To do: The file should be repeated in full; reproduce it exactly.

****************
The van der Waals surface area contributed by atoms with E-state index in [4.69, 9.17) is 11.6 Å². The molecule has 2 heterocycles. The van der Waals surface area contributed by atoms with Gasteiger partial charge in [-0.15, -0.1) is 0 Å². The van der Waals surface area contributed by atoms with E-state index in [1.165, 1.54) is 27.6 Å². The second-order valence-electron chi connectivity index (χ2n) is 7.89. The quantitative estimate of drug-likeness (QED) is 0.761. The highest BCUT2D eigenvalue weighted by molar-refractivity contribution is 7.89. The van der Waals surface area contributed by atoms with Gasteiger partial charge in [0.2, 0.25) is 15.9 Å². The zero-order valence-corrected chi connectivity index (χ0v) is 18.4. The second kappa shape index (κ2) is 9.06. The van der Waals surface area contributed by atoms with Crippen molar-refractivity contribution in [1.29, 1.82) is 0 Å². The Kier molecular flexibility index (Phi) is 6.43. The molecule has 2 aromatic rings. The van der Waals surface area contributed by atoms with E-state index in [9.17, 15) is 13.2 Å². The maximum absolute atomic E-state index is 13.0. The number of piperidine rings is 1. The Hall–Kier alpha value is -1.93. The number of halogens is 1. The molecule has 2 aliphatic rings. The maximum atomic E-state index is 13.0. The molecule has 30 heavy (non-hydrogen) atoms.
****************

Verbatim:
The van der Waals surface area contributed by atoms with E-state index in [4.69, 9.17) is 11.6 Å². The molecule has 2 heterocycles. The van der Waals surface area contributed by atoms with Gasteiger partial charge in [-0.15, -0.1) is 0 Å². The van der Waals surface area contributed by atoms with E-state index in [1.165, 1.54) is 27.6 Å². The second-order valence-electron chi connectivity index (χ2n) is 7.89. The quantitative estimate of drug-likeness (QED) is 0.761. The highest BCUT2D eigenvalue weighted by molar-refractivity contribution is 7.89. The van der Waals surface area contributed by atoms with Gasteiger partial charge in [0.2, 0.25) is 15.9 Å². The zero-order valence-corrected chi connectivity index (χ0v) is 18.4. The second kappa shape index (κ2) is 9.06. The van der Waals surface area contributed by atoms with Crippen molar-refractivity contribution in [1.29, 1.82) is 0 Å². The Kier molecular flexibility index (Phi) is 6.43. The molecule has 2 aromatic rings. The van der Waals surface area contributed by atoms with E-state index in [9.17, 15) is 13.2 Å². The maximum absolute atomic E-state index is 13.0. The number of piperidine rings is 1. The Hall–Kier alpha value is -1.93. The number of halogens is 1. The molecule has 2 aliphatic rings. The maximum atomic E-state index is 13.0. The molecule has 30 heavy (non-hydrogen) atoms.